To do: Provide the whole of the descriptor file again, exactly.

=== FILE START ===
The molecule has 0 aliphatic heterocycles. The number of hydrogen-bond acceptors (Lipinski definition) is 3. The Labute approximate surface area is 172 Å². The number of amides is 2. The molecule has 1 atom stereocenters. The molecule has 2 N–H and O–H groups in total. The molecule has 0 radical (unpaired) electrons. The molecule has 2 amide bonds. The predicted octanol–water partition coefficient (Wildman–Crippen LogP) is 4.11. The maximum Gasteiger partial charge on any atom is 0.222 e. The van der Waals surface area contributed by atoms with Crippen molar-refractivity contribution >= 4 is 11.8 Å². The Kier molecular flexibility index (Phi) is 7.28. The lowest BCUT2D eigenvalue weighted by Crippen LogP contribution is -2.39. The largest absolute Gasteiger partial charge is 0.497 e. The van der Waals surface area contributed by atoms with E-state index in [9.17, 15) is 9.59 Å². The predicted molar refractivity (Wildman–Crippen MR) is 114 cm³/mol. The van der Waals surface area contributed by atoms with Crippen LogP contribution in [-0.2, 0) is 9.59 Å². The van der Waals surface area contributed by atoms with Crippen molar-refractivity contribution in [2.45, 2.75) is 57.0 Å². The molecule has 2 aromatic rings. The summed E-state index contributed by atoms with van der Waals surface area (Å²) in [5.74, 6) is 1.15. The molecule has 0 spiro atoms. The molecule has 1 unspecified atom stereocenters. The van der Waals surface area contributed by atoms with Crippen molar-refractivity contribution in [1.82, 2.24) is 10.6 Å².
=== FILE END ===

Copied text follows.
The molecule has 0 aliphatic heterocycles. The number of hydrogen-bond acceptors (Lipinski definition) is 3. The Labute approximate surface area is 172 Å². The number of amides is 2. The molecule has 1 atom stereocenters. The molecule has 2 N–H and O–H groups in total. The molecule has 0 radical (unpaired) electrons. The molecule has 2 amide bonds. The predicted octanol–water partition coefficient (Wildman–Crippen LogP) is 4.11. The maximum Gasteiger partial charge on any atom is 0.222 e. The van der Waals surface area contributed by atoms with Crippen molar-refractivity contribution >= 4 is 11.8 Å². The Kier molecular flexibility index (Phi) is 7.28. The lowest BCUT2D eigenvalue weighted by Crippen LogP contribution is -2.39. The largest absolute Gasteiger partial charge is 0.497 e. The van der Waals surface area contributed by atoms with E-state index in [9.17, 15) is 9.59 Å². The predicted molar refractivity (Wildman–Crippen MR) is 114 cm³/mol. The van der Waals surface area contributed by atoms with Crippen LogP contribution in [-0.2, 0) is 9.59 Å². The van der Waals surface area contributed by atoms with Crippen molar-refractivity contribution in [2.45, 2.75) is 57.0 Å². The molecule has 2 aromatic rings. The summed E-state index contributed by atoms with van der Waals surface area (Å²) in [5.74, 6) is 1.15. The molecule has 0 spiro atoms. The molecule has 1 unspecified atom stereocenters. The van der Waals surface area contributed by atoms with Crippen molar-refractivity contribution in [1.82, 2.24) is 10.6 Å².